In my younger years, I was never really the type of woman that wanted to have children. I was never good with babies and I sure as heck didn’t like to baby sit! They cried too much! They made me nervous. But, when we had our son, things changed. He became my world… and my world became brighter. God never surprises me; He knows exactly what we need… and when we need it. I cannot thank him enough.

I’ll never forget – after 17 hours of labor and three hours of pushing – our perfect little baby boy entered the world. They placed him on my chest and what happened next, my husband and I will never forget. He actually lifted his head, looked at his daddy, looked at me, and then snuggled back down and fell asleep. I will never forget that moment as long as I live. It was so perfect and so special. I wouldn’t say he was the easiest of babies. In fact, we pretty much didn’t sleep for a full year! Maybe more! Who am I kidding…he still sleeps with me! (I secretly love it). We actually thought he was colicky. I can remember being up late researching sleep experts and buying anything and everything that promised to work for a sleepless child! I remember talking to my boss’s wife one night- she was talking about how she missed the infant stage. She then said something that completely changed my perspective. I was telling her how we pretty much have a baby that hates sleeping at night. She then said, “Yeah, but isn’t it so amazing at the same time? The whole world is quiet and it’s just you and him. One day you will wish you had those moments back. It’s such a short time in the whole big scheme of things. Take it all in and enjoy it. Those are moments you will never get back.”  And she was absolutely right. I had been thinking about it all wrong. Yes, I was tired, but so what… I was up with my beautiful baby boy… who needed me. I was his whole world. I started to look forward to our little late night sessions. I think as I got more relaxed, he did too. Him waking up every two hours eventually spread to 3, 4, 5… and she was right, as Cristi got older, I missed the time when it was just him and I – while the whole world slept.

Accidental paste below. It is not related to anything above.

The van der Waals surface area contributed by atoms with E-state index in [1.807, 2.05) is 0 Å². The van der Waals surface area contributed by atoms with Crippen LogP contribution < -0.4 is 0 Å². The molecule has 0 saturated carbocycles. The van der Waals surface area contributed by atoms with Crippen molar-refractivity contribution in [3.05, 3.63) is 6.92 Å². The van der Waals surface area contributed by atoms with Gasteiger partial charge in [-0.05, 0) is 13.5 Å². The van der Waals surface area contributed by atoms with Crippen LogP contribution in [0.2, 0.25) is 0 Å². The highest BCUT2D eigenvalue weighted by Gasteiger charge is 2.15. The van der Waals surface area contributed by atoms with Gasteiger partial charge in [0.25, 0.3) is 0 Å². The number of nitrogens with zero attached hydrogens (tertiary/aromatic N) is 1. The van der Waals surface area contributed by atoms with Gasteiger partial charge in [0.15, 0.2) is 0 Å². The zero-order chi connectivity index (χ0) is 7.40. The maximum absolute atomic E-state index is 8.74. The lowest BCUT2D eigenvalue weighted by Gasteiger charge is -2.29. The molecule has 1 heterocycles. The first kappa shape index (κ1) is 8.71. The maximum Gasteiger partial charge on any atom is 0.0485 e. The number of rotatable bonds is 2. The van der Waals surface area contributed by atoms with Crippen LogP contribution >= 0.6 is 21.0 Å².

cristi3 (1)Turns out – he wasn’t colicky- he was just being Cristiano. He is smart, he is observant, he is difficult at times, and he’s not scared to tear up a room in protest. He loves cookies, hotdogs, pizza and chicken “tenders.”  He knows the name of every Thomas train that exists! He is loving, thoughtful, and so silly. He’s my “mini me.”  I’d have to say one of the most heart-breaking things today with Ashlynn’s diagnosis is how this will affect Cristiano. I know some people might stop upon hearing that and think, “well aren’t you being a little silly thinking so much about your older child??” And the answer is no. I don’t think I am. Just in the (almost) seven months of constant physical therapy, occupational therapy, speech therapy, it is so easy to look past your “typical” child and put all your energy and effort into your “special” child. (I still hate those terms… )  I praise her for the simplest things and yet get frustrated with him when he does certain things that almost every toddler does! The realization that, as a mommy, I could inadvertently be devoting more time or attention to one child over the other, is devastating. It’s something I am still working out. The guilt that comes along with trying to figure it all out is daunting. But, would I feel much differently if we weren’t in our specific situation? I would still have to balance between a new baby and my toddler… For some reason, it’s not this moment that bothers me… it’s the future. We still don’t know the severity of Ashlynn’s diagnosis.  So it’s another “wait-and-see” type of situation… my favorite. “Have patience” has never had a more important meaning in my life.